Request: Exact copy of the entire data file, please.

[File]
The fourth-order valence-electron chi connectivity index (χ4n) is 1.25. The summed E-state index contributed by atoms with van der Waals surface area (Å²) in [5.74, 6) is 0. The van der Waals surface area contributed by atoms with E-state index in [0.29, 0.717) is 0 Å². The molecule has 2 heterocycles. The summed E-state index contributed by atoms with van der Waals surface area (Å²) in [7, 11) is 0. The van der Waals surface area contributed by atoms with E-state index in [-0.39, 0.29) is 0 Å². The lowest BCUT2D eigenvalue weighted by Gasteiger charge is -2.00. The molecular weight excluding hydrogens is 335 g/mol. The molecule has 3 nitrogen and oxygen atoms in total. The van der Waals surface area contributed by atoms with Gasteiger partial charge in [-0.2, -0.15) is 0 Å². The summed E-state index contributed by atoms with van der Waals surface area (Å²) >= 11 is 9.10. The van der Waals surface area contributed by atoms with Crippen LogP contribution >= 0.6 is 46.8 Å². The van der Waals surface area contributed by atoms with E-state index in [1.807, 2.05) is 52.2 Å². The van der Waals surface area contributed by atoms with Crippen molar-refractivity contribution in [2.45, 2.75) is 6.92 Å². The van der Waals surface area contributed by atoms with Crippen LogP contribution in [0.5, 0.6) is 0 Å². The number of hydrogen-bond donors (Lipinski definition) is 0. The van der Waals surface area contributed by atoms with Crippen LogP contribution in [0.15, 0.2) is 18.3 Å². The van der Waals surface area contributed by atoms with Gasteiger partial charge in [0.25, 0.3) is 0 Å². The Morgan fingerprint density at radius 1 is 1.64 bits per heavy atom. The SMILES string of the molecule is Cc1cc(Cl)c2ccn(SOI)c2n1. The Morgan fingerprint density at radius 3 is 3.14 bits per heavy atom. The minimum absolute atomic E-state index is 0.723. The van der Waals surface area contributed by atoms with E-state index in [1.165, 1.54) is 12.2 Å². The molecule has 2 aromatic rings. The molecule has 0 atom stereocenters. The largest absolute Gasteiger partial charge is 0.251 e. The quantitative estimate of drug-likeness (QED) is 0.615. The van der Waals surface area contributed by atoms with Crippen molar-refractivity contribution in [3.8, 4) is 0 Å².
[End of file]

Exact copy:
The fourth-order valence-electron chi connectivity index (χ4n) is 1.25. The summed E-state index contributed by atoms with van der Waals surface area (Å²) in [5.74, 6) is 0. The van der Waals surface area contributed by atoms with E-state index in [0.29, 0.717) is 0 Å². The molecule has 2 heterocycles. The summed E-state index contributed by atoms with van der Waals surface area (Å²) in [7, 11) is 0. The van der Waals surface area contributed by atoms with E-state index in [-0.39, 0.29) is 0 Å². The lowest BCUT2D eigenvalue weighted by Gasteiger charge is -2.00. The molecular weight excluding hydrogens is 335 g/mol. The molecule has 3 nitrogen and oxygen atoms in total. The van der Waals surface area contributed by atoms with Gasteiger partial charge in [-0.2, -0.15) is 0 Å². The summed E-state index contributed by atoms with van der Waals surface area (Å²) >= 11 is 9.10. The van der Waals surface area contributed by atoms with Crippen LogP contribution >= 0.6 is 46.8 Å². The van der Waals surface area contributed by atoms with E-state index in [1.807, 2.05) is 52.2 Å². The van der Waals surface area contributed by atoms with Crippen molar-refractivity contribution in [2.45, 2.75) is 6.92 Å². The van der Waals surface area contributed by atoms with Crippen LogP contribution in [0.5, 0.6) is 0 Å². The number of hydrogen-bond donors (Lipinski definition) is 0. The van der Waals surface area contributed by atoms with Crippen LogP contribution in [0.15, 0.2) is 18.3 Å². The van der Waals surface area contributed by atoms with Gasteiger partial charge in [0.25, 0.3) is 0 Å². The Morgan fingerprint density at radius 1 is 1.64 bits per heavy atom. The SMILES string of the molecule is Cc1cc(Cl)c2ccn(SOI)c2n1. The Morgan fingerprint density at radius 3 is 3.14 bits per heavy atom. The minimum absolute atomic E-state index is 0.723. The van der Waals surface area contributed by atoms with E-state index in [1.165, 1.54) is 12.2 Å². The molecule has 2 aromatic rings. The molecule has 0 atom stereocenters. The largest absolute Gasteiger partial charge is 0.251 e. The quantitative estimate of drug-likeness (QED) is 0.615. The van der Waals surface area contributed by atoms with Crippen molar-refractivity contribution in [3.8, 4) is 0 Å².